Typically, there aren’t a lot of positive thoughts when E. coli, generally found in animal and human intestines, is mentioned. It’s been blamed for closing beaches and swimming pools and shuttering restaurants because of contamination in salad bars, meats or other food items.
But for more than a century, one strain of the bacteria, E. coli Nissle 1917, has been used as a probiotic and therapeutic agent. Currently, it is used in some countries to treat intestinal inflammation.
Now researchers at the University of Cincinnati College of Medicine say E. coli Nissle may also protect human cells against other more pathogenic strains of E. coli such as E. coli 0157:H7, which is commonly associated with contaminated hamburger meat.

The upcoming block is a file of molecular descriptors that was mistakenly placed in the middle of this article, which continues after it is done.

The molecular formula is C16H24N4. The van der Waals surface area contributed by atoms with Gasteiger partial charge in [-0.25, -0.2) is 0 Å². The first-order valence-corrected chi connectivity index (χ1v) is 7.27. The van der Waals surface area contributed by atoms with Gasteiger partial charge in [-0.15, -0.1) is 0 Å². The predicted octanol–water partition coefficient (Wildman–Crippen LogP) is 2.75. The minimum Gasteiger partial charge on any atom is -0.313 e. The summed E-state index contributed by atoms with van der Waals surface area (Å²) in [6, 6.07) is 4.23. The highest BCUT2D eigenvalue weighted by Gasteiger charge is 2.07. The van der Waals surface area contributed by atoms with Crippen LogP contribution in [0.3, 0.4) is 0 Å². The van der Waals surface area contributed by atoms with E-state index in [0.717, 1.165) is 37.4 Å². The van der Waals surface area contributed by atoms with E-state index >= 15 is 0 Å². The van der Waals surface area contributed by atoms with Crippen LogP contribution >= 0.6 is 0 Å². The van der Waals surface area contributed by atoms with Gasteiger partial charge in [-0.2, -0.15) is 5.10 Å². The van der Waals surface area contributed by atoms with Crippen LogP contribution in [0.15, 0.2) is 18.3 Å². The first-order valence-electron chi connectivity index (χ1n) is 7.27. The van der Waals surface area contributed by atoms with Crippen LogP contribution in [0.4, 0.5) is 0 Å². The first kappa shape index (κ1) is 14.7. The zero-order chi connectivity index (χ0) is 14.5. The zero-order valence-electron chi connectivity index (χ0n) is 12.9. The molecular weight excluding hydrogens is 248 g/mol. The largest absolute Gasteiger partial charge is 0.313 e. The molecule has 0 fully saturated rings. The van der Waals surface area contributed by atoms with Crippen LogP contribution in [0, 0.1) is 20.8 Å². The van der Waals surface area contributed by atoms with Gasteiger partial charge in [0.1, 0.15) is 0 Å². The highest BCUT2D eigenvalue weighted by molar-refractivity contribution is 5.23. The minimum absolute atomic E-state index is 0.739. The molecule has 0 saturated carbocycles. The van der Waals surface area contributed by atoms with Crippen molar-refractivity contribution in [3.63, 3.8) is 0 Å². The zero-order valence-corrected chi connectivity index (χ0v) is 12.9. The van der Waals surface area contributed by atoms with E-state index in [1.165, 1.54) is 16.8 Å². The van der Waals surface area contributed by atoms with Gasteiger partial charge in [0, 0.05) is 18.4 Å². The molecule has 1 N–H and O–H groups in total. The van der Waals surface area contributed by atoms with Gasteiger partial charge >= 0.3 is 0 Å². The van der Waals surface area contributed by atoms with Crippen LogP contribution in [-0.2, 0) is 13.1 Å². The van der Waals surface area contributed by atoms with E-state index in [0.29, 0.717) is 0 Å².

Alison Weiss, PhD, professor, and Suman Pradhan, PhD, research associate, both in in the UC Department of Molecular Genetics, Biochemistry and Microbiology, used stem cell-derived human intestinal organoid tissues to evaluate the safety of Nissle and its ability to protect from pathogenic E. coli bacteria 0157:H7.
They found that human intestinal tissues (HIO) were not harmed by the Nissle bacteria introduced into human intestinal organoids while pathogenic E. coli bacteria destroyed the epithelial layer of the HIO. More importantly, Nissle protected the HIOs when added prior to pathogenic E. coli bacterial infection.
The study’s findings are available online in mBio, the scholarly journal of the American Society for Microbiology. Advances in this area of scientific discovery align with the university's strategic direction, Next Lives Here.